The legislation has been reintroduced in the 118th Congress.  In the House, the legislation is led by Rep. Kilmer (WA) with over a dozen co-sponsors. In the Senate, the bill is led by Sens. Todd Young (IN) and Brian Schatz (HI).

COSCDA has engaged directly with congressional offices to communicate the legislation’s impact on CDBG administration as well as relevance to jurisdictional housing and development needs.  Click here for COSCDA’s letter to committee leadership.  Similar correspondence has been sent to bill co-sponsors.

The legislation is pending further consideration in respective House and Senate committees (House Financial Services and Senate Banking).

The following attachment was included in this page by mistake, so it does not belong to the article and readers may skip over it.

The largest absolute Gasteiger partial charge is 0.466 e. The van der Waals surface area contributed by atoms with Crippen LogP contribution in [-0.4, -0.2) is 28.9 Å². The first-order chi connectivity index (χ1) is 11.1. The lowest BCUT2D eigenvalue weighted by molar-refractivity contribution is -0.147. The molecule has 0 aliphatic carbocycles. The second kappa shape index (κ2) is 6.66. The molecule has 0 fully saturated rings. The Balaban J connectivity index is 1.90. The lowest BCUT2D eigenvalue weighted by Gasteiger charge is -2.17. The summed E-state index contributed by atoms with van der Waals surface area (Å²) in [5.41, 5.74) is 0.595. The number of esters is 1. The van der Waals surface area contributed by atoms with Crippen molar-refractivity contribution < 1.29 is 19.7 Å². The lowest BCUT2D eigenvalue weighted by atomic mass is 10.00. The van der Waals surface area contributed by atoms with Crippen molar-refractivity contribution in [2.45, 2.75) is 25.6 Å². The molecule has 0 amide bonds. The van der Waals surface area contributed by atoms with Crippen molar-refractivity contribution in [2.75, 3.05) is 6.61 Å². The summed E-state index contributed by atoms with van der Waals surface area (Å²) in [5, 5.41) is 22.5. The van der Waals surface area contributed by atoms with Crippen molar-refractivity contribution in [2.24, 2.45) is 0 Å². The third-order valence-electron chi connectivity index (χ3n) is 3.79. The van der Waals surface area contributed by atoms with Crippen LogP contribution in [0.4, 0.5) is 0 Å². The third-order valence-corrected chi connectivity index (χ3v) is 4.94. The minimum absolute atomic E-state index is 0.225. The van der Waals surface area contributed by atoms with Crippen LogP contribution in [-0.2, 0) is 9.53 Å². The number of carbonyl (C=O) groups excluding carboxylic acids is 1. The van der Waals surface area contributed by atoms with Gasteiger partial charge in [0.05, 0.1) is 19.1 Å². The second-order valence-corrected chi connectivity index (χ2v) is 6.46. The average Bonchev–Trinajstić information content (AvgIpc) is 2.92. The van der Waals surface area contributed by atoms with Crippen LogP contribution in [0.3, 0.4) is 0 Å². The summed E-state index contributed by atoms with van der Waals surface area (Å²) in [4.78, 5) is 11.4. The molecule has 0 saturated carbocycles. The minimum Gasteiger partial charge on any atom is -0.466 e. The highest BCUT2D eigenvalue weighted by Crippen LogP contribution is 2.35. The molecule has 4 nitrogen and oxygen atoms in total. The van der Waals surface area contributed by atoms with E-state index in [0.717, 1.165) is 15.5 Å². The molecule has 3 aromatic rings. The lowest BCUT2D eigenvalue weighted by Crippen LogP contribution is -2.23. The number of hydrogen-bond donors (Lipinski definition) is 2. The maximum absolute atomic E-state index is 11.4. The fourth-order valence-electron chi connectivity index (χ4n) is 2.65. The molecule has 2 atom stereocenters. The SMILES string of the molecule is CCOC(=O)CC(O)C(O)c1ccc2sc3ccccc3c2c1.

Housing & Urban Development

CDBG & HOME rulemaking
Expected rules for CDBG and HOME will be published in 2023. Both rulemaking efforts are mentioned in HUD’s FY2024 budget. For CDBG, the rule will focus on updates to program use for economic development, streamlining reporting requirements, clarification on public participation, and related updates to reduce administrative burdens. For HOME, the department aims for regulatory reforms to assist affordable housing development and promote ease of access and use of program resources.

COSCDA is advocating for release of each rule in 2023 and will provide comments when proposed rules are introduced.


Affirmatively Furthering Fair Housing